Cover Photo: Photograph by Ngo Quang Minh/Flickr
Photograph by Ngo Quang Minh/Flickr

How a Tibetan Turquoise Pendant Keeps Me Close to Home

In giving me her pendant, was my mother not only wishing me well on my journey but handing over our family’s story?

Om

You must have been upset to see us all in tears at the airport—that we could not help and as for me I lost all interest in food and everything. I have started feeling normal again after consoling myself that we have sent you for a good cause and for your own good.

We have missed you much amidst us over the yearsbut we have done everything for you: we offer a khada scarf on your photograph, keep tea and food on your table and usual place in the altar room and pray very hard for you

Where are you, my son?When are you returning to Lima?I’ve been in Paris ten years now

Thank you ever so muchDon’t lay your trip on me

Maybe unease about this is what led me to travel south to Andalusia while working in Paris the year after high school. I wanted to go back to where I’d been born, to see and feel the place that had been my first home. I searched for the villa in Jerez de la Frontera where we lived when my father was stationed at a nearby naval base; my parents had told me about the jasmine-wreathed patio, the wrought-iron balconies looking out over an orange grove and vineyard. But the house had vanished, swallowed up by roads and housing developments. Or anyway, I couldn’t find it.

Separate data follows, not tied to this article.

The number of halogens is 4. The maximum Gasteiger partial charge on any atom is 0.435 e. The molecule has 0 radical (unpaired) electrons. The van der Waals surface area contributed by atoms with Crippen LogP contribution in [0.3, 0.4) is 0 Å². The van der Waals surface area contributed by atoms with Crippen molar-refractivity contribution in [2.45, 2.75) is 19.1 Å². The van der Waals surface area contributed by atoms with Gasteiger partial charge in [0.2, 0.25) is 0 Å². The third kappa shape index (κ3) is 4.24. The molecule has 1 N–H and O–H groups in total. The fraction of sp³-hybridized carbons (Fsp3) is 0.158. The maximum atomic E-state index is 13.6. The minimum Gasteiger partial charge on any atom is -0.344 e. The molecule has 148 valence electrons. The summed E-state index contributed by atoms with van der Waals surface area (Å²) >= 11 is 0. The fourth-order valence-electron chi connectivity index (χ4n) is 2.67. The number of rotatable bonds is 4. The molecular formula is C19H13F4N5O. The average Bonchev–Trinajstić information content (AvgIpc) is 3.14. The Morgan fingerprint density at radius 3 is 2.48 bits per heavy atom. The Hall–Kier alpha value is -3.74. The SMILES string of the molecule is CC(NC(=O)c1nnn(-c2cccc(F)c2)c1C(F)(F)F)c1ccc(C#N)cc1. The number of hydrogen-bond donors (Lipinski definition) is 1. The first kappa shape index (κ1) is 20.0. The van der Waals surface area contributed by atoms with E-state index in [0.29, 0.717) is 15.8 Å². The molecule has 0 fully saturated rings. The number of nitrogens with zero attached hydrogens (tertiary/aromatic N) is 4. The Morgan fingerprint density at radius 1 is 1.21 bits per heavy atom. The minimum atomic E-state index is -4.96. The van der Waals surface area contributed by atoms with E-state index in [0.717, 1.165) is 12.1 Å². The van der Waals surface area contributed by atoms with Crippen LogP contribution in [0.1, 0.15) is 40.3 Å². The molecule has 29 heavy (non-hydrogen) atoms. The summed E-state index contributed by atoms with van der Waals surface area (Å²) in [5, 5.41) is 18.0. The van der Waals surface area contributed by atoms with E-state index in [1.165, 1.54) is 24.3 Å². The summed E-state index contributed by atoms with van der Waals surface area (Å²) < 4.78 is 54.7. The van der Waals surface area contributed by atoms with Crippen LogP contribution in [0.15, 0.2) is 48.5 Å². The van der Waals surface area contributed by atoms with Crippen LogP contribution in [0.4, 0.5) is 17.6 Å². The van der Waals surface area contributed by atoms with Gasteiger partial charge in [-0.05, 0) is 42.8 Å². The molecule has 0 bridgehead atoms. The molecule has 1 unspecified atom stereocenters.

A longtime resident of Tokyo, Ann Tashi Slater teaches at a Japanese university. Her work has been published by The New Yorker, The Paris Review, Tin House, AGNI, Granta, and the Huffington Post, among others. www.anntashislater.com